Parent Interventions: Navigating through the Pandemic  |  Health Monitor: Attention and Memory Deficits in People Who Experienced Mild Covid  |  Parent Interventions: How can we Revert Peanut Allergies in Children?  |  Teacher Insights: Play Based Learning has a Positive Impact on Child's Learning and Development  |  Health Monitor: Social Media Use Likely to Affect the Physical Health of a Person  |  Parent Interventions: How to Deal with Developmental Language Disorder in Children  |  Health Monitor: Lifestyle Interventions from Early Childhood Prevents Cardiovascular Diseases  |  Teacher Insights: Teacher Expectations Can Have Powerful Impact on Students Academic Achievement  |  Policy Indications: Make Sure the Digital Technology Works for Public Good  |  Teacher Insights: The Significance of Social Emotional Learning Curriculum in Schools  |  Health Monitor: Forgetting is a Form of Learning  |  Higher Studies: University of Manchester Invites Application for LLB and LLM Programmes   |  Health Monitor: Is There a Blue Spot Inside our Brain?  |  Parent Interventions: Babies born during the Pandemic Performs Lower during Developmental Screening  |  Policy Indications: Invest in Structural Steel R&D : Prof BS Murty  |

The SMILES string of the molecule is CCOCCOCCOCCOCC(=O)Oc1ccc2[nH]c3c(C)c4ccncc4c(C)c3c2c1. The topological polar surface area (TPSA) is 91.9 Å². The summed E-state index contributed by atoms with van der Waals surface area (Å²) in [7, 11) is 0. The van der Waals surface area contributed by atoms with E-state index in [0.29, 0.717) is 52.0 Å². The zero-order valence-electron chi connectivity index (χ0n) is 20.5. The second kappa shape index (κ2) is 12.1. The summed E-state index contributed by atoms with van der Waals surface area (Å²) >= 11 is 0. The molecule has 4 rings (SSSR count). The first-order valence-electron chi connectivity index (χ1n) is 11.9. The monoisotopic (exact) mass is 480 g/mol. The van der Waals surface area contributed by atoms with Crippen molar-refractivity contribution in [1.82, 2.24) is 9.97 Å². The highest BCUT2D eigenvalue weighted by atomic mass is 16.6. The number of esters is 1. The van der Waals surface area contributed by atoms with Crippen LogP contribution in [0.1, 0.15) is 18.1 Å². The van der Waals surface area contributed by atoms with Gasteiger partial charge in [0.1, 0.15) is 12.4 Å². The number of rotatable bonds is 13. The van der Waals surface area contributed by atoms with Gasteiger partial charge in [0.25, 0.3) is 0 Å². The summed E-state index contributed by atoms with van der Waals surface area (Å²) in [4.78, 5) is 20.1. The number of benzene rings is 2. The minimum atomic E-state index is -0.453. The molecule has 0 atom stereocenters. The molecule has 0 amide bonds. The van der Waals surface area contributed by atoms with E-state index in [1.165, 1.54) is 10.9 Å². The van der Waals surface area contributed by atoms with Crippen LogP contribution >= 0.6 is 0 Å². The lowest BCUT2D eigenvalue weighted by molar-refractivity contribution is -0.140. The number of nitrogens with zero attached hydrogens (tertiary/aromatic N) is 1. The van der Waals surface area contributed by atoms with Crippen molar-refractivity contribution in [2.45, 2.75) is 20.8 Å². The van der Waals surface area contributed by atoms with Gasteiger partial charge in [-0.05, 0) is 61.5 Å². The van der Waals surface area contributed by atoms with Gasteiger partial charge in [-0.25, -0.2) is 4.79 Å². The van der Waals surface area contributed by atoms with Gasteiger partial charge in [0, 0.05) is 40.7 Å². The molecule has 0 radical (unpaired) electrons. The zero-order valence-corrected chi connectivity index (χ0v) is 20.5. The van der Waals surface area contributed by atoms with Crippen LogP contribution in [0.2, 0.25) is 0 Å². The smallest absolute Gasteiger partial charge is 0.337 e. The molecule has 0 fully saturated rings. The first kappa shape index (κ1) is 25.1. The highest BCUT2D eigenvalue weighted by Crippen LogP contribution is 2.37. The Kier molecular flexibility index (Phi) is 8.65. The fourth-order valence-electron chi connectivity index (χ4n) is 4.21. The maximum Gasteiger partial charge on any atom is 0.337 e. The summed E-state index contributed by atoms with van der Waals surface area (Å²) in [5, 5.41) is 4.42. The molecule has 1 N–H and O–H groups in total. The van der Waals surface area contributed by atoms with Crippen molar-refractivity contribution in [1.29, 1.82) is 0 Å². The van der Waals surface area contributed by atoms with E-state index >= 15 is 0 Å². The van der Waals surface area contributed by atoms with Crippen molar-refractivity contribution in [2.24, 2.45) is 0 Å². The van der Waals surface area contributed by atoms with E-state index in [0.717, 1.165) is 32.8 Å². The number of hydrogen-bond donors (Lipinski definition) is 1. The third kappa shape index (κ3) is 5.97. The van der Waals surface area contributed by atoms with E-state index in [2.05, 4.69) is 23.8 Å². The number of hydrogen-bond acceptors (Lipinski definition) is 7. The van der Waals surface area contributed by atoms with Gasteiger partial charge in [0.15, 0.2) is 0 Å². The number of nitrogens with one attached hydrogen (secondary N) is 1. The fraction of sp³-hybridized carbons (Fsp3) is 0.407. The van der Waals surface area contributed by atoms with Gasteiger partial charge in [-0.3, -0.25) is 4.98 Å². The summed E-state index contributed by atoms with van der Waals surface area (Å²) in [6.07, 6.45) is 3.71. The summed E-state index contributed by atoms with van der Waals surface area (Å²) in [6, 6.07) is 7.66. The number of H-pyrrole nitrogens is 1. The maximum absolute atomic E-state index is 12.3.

August 30, 2019 Friday 11:29:06 AM IST

Games to ward off memory loss

Parent Interventions

A new study has found that mentally stimulating activities such as using a computer, playing games, crafting and participating in social activities are linked to a lower risk or delay of age-related memory loss called mild cognitive impairment (MCI), and that the timing and number of these activities may also play a role. The study is published in the online issue of Neurology®, the medical journal of the American Academy of Neurology.

There is strong evidence that MCI can be a precursor of dementia. There are currently no drugs that effectively treat mild cognitive impairment, dementia or Alzheimer's disease. Hence, there is growing interest in lifestyle factors that may help slow brain aging believed to contribute to thinking and memory problems, according to the study.

Engaging in social activities, like going to movies or going out with friends, or playing games, like doing crosswords or playing cards, in both middle-age and later life were associated with a 20-per cent lower risk of developing mild cognitive impairment.



Comments